Not willing to budge from their stand Rajasthan and Madhya Pradesh governments on Monday moved the Supreme Court seeking modification of its order allowing pan-India release of Sanjay Leela Bhansali’s controversial film Padmaavat. The top court is slated to hear the matter on Tuesday.

The move comes even as cinema hall owners in Madhya Pradesh have told the government that they would follow Supreme Court order and release the film, starring Deepika Padukone, Shahid Kapoor and Ranveer Singh, in all theatres across the state on January 25. According to them, the film will be released in at least 150 theatres across Madhya Pradesh.

In Rajasthan, the protests against the film have intensified, with Sri Rajput Karni Sena going all out against the film and asking theatre owners to not screen the movie till Supreme Court decides on the review petition filed by the state. Meanwhile, thousands of women brandishing swords on Sunday took out a ‘Chetavani Rally’ or a warning march in Rajasthan’s Chittorgarh town to warn the authorities to stop the release of ‘Padmaavat’ movie or else be prepared for ‘jauhar’ by them.

Among the protesters were women, said to total 1,908, who have already registered for performing ‘jauhar’ (committing suicide by jumping into fire) in Chittorgarh.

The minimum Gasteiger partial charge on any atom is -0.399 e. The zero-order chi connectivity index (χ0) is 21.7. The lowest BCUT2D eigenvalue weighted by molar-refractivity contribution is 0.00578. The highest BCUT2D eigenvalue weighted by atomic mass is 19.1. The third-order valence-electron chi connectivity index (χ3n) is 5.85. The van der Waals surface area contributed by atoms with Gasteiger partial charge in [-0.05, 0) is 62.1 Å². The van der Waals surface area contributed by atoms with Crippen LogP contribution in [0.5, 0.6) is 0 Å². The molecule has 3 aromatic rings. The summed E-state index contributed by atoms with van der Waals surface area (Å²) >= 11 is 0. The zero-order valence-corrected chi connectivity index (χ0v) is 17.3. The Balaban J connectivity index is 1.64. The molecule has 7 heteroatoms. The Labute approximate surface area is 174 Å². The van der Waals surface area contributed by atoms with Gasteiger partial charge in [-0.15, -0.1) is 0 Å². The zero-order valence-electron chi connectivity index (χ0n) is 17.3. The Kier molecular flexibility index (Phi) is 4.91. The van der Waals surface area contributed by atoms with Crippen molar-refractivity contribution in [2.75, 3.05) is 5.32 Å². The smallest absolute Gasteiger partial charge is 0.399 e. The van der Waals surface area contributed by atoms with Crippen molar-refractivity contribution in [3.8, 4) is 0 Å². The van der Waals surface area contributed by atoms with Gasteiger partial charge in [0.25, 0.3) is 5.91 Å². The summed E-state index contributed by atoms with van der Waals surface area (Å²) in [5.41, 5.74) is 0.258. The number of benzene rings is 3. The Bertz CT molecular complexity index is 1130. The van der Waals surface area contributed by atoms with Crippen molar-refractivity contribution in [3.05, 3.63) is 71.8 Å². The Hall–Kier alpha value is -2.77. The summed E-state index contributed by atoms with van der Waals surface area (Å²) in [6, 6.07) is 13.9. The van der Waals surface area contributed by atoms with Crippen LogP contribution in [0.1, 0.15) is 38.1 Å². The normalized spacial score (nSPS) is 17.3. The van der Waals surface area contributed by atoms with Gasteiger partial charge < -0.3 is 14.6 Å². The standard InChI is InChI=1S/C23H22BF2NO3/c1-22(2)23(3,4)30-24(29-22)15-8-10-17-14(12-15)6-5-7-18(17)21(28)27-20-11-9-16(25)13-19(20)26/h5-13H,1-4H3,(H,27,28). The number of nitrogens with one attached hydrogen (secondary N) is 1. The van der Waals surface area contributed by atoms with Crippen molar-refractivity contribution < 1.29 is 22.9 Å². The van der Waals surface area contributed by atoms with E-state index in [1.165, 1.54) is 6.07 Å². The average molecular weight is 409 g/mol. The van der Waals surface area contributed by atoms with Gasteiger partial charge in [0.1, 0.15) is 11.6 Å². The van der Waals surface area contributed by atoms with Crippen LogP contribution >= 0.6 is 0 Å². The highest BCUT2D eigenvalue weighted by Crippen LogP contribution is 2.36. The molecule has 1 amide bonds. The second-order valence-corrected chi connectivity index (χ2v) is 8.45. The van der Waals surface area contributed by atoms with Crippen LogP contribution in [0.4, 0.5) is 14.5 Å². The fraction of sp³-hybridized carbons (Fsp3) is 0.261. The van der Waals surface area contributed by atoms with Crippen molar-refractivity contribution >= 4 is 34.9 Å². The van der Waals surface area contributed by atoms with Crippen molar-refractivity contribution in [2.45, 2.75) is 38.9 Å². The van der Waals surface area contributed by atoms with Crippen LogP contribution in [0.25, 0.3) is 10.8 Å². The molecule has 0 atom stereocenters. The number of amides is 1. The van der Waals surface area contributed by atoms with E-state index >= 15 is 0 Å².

The protesters began their march from the Chittorgarh Fort and ended it at the main market in the town where they submitted a memorandum addressed to Prime Minister Narendra Modi to District Collector Indrajeet Singh.

Rajput Karni Sena has, meanwhile, said that the body will approach cinema hall owners across India in the next three days to request them not to screen the Sanjay Leela Bhansali movie. Karni Sena spokesperson Vijendra Singh further said that cinema hall owners screening Padmaavat would face the consequences.

It’s not just in Rajasthan that the protests have intensified. On Sunday, members of Karni Sena and other Rajput organisations damaged DND flyover toll plaza counters and set ablaze a barrier.

Violent protests by members of the Rajput community were also witnessed across Gujarat on Sunday, with agitators damaging buses and blocking roads.Following incidents of protesters damaging and setting buses on fire, the police issued a stern warning and deployed more personnel in the affected areas. The Gujarat State Road Transport Corporation (GSRTC) also suspended its services in northern parts of the state.